Ditch coal to avert ‘catastrophe’, UK’s climate tsar says

British MP Alok Sharma was to warn that the summit was "our last hope" of keeping temperature rises below 1.5 deg C. PHOTO: EPA-EFE

LONDON (REUTERS) - World leaders must agree to make coal a thing of the past at November's summit or there will be climate catastrophe due to global warming, Britain's climate tsar said on Friday (May 14).

Britain, which is hosting the United Nations Climate Change Conference in Glasgow, known as COP26, has said leaders should go far beyond "hot air" to mitigate the effects of climate change for both rich and poor countries.

COP26 President Alok Sharma, a British minister in charge of preparations for the Glasgow summit, said that in order to meet the global climate goal of limiting global warming to 1.5 degrees Celsius, the world would need to ditch coal altogether.

"If we do not act now, the science tells us these effects will become more frequent and more brutal; that we will witness a scale of global catastrophe the likes of which the world has not seen," Sharma said.

"Glasgow must be the COP that consigns coal to history," The world's biggest coal producers are China, India, Indonesia, Australia, the United States, Russia and the European Union. China is also the world's biggest consumer, using more than half of the world's coal produced, according to the International Energy Agency.

President Xi Jinping has said he expects carbon emissions to continue rising until 2030.

'Pick the planet'

Sharma, a 53-year-old business minister, said he asked his daughters what he should say to the world. "Their response was simple: 'please, tell them to pick the planet,'" Sharma said.

"That's the message I want to leave you with today: A message from my daughters. A message from future generations."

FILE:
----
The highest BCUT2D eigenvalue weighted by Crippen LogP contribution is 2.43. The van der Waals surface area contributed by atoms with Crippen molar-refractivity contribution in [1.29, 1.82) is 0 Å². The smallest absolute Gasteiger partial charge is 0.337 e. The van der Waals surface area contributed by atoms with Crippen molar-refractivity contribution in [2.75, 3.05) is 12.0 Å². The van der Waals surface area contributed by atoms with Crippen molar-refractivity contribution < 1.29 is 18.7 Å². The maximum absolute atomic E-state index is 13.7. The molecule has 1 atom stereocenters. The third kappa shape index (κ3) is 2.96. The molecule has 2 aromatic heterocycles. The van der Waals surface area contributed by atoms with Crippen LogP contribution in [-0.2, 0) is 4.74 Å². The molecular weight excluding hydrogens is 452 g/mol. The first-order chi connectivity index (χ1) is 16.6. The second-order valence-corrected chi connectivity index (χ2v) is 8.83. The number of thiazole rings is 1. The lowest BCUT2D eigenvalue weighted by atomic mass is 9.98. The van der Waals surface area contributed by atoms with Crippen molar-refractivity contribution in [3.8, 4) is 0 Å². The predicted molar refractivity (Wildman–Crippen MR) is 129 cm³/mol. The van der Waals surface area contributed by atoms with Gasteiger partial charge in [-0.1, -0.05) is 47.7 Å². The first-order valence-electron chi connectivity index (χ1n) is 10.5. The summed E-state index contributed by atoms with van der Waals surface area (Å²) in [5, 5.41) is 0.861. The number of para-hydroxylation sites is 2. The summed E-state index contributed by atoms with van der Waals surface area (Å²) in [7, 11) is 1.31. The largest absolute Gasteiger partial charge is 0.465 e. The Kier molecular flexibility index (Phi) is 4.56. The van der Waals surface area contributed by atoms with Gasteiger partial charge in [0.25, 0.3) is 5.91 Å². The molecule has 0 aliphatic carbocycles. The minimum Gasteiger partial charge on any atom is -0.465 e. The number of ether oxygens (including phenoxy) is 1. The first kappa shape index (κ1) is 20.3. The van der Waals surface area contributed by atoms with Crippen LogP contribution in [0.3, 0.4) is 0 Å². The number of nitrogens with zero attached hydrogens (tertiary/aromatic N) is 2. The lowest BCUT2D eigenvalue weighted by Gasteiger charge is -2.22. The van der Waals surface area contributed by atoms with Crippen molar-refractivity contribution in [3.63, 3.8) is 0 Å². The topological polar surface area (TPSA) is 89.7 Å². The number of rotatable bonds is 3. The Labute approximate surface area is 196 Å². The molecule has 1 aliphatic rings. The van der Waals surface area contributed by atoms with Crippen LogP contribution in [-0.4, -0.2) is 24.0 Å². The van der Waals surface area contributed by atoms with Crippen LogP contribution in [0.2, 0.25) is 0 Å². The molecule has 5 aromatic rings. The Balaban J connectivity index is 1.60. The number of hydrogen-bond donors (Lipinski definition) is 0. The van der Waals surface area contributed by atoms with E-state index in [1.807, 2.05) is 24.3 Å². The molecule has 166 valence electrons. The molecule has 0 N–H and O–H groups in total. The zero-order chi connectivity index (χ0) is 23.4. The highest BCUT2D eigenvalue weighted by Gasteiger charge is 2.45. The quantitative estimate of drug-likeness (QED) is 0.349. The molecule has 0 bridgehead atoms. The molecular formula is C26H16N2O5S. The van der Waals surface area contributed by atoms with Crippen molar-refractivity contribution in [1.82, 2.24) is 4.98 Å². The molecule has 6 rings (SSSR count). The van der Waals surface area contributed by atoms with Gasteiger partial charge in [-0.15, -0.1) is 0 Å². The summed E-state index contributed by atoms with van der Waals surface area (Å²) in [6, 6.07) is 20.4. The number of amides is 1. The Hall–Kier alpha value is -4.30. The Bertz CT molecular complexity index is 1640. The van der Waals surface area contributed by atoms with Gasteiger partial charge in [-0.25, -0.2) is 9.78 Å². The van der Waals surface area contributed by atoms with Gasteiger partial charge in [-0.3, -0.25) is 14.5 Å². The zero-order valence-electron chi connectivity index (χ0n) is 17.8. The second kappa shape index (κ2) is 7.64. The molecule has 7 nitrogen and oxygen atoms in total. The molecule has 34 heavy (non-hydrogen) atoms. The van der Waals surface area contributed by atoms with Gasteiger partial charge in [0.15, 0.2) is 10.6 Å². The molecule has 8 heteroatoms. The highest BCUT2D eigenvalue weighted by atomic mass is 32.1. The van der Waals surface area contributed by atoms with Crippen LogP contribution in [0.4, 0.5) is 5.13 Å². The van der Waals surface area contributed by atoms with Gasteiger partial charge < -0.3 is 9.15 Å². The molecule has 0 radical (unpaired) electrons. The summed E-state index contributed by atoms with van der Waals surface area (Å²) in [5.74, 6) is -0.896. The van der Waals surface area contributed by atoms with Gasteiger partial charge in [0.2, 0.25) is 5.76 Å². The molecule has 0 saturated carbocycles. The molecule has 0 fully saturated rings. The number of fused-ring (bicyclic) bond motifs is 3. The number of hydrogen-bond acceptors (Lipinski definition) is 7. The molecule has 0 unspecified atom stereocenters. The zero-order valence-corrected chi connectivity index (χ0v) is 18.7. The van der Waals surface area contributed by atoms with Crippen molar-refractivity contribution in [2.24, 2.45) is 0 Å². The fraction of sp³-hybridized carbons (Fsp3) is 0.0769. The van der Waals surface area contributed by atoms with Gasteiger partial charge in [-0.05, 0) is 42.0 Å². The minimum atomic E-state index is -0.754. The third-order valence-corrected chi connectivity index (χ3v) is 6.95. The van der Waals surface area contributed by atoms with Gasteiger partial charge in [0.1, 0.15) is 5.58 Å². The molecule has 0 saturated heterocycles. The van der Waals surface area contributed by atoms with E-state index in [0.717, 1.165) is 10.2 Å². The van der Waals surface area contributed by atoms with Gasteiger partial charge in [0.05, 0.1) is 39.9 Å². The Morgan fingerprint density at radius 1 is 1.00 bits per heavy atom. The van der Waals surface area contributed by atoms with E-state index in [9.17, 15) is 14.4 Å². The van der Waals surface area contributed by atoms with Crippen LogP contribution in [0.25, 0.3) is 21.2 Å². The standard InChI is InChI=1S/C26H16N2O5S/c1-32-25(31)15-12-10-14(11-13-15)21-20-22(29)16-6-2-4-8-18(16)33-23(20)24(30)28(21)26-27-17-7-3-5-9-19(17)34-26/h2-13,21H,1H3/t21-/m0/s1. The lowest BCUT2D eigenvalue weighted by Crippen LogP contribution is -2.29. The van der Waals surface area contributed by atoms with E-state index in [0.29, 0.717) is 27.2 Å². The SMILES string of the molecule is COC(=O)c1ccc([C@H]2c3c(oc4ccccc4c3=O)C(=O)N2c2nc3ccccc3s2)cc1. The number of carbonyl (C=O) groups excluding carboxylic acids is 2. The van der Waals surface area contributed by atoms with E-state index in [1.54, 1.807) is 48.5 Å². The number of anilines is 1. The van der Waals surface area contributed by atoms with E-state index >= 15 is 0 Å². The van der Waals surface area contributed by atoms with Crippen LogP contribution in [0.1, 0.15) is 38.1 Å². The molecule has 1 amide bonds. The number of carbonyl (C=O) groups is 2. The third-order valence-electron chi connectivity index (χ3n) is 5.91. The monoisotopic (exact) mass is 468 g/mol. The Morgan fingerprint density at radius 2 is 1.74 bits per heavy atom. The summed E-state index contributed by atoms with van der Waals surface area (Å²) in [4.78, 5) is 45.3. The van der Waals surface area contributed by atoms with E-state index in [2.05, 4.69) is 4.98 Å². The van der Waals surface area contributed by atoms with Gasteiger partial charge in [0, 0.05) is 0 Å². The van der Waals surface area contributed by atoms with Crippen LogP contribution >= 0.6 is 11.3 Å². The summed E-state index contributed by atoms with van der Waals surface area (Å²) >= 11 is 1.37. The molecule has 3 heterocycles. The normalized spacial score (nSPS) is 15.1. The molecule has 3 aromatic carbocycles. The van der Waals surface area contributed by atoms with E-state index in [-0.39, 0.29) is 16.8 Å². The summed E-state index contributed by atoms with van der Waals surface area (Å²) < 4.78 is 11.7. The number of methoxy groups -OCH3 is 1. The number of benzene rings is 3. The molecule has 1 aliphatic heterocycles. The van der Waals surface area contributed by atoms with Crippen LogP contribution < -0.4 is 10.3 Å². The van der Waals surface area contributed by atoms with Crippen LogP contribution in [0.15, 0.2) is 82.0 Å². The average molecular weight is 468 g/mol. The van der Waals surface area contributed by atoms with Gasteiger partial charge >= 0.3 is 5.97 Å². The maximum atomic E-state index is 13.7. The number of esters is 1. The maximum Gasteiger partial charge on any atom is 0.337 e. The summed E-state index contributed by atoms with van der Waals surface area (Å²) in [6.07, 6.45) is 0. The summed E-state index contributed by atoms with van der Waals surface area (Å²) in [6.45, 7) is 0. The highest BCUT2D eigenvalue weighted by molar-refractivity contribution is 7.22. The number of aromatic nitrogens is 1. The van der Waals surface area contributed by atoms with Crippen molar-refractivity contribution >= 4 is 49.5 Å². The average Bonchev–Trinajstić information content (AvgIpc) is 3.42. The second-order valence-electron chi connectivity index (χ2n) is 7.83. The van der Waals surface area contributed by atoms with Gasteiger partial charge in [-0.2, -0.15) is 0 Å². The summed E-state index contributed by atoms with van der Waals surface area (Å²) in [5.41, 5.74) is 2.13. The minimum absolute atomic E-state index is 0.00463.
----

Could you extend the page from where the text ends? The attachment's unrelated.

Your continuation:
Still, updated plans to reduce emissions, submitted so far by about 75 nations ahead of the COP26 summit, barely make a dent in the huge cuts needed to meet global climate goals, the UN climate chief said earlier this year.

The Intergovernmental Panel on Climate Change has said global emissions must fall by about 45 per cent by 2030 from 2010 levels.

Britain currently generates 2 per cent of its electricity from coal, down from 40 per cent in 2012 and it plans to phase out coal as a power source completely by 2024.

But environmental campaigners say British financial institutions play a major role in funding coal mines and coal-fired power stations elsewhere in the world.

British Prime Minister Boris Johnson has committed to lower the country's greenhouse gas emissions to 78 per cent of their level in 1990 by 2035, and to cut net emissions to zero by 2050.

And last month the United States, the world's second-largest greenhouse gas emitter after China, said it would seek to halve its emissions from their 2005 level by 2030.

In person event

COP26 will gather climate negotiators from 196 countries and the European Union, along with businesses, experts and world leaders in the Scottish city between November 1-12.

There has been growing speculation the landmark summit - the biggest climate talks since the 2015 Paris negotiation - could be held virtually as coronavirus continues to ravage countries around the world. Some fear swathes of delegates may be unable to attend in person due to outbreaks.

But Sharma said the British government would persevere with holding a physical gathering.

"The desire for one is what I've been hearing loud and clear from governments and communities around the world," he said from a windfarm near Glasgow.

"So, we are planning for a physical summit, where ensuring the safety of delegates in the local community will be paramount."

Sharma added that organisers were exploring "every possible Covid security measure" - including testing and vaccines - and would share its plans "in due course".

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